Gray days, blue berries
(Full disclosure: as I write this, however, there are buzzsaw noises and salty language from across the street, where contractors are building a McMansion for a speculator who apparently razed a nice wooded lot for the purpose. Good luck selling that, jerkfaces!)
The week started off hot and sunny, but around Wednesday afternoon gray clouds rolled in, and it has been foggy and wet, alternating between drizzle and torrential, ever since. But heck, we're on vacation, and I'm English, so we've still been sitting out on the porch in rocking chairs, staring out across the water. The river is tidal, so the view changes every few hours.
Just so you know it's not always so gray, here's a sunset from earlier in the week:
When the breeze picks up and drives us back indoors, we retreat to the kitchen, of course. The house has been in the same family for at least three generations, and the cooking equipment reflects the passage of time. I love these cabinets.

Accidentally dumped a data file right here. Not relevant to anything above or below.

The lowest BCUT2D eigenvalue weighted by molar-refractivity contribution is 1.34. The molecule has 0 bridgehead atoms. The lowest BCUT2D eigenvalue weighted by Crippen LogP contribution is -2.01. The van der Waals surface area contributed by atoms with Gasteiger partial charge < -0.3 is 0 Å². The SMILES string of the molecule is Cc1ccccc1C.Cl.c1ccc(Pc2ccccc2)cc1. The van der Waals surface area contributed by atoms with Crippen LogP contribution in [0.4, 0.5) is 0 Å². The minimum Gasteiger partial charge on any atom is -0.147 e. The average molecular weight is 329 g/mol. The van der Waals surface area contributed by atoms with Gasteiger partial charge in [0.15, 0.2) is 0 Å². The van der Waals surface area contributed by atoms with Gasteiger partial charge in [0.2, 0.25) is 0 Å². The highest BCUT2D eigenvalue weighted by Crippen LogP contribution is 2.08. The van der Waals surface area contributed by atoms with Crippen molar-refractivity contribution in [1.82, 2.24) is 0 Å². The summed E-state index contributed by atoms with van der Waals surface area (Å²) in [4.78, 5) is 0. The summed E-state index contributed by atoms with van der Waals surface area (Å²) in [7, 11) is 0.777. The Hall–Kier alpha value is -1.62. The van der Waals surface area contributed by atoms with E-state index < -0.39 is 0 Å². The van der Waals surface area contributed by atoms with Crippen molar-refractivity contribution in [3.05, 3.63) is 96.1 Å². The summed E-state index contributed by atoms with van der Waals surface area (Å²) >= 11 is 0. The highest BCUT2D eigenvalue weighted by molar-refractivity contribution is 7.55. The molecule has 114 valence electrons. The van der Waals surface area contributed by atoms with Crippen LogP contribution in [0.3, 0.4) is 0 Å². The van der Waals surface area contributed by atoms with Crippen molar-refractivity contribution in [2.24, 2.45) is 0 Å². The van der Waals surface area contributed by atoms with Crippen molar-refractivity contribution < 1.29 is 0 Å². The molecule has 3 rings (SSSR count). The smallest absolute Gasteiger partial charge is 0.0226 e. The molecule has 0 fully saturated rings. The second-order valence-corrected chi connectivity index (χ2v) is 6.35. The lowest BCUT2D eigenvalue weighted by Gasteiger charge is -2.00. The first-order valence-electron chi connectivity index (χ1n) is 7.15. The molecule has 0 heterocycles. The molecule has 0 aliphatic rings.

One section of the countertop is metal; I don't know whether this was common at one point, and whether the purpose was to provide a place for hot dishes or a colder surface for rolling out pastry. Any thoughts?
This is a family that likes to cook, if the preponderance of baking tools and recipe books is any indication. The best discovery was the box of handwritten recipe cards, including annotations and comments.
Blueberries feature in many of the recipes. As we'd just bought a pint, and needed a reminder that it was actually summer, rain notwithstanding, we decided to try a blueberry cobbler adapted from this recipe. The berries are briefly boiled with sugar and lemon juice before being poured into the baking dish on top of the batter.
The fruit was intense, the cake acted like a sponge for the juice, and the leftovers made a lovely breakfast.
I also wrote down the family's recipe for blueberry slump, in which the batter is dropped onto hot fruit and steamed like dumplings. I'll be making that when we get home.
It's good to have vacation mementoes you can eat.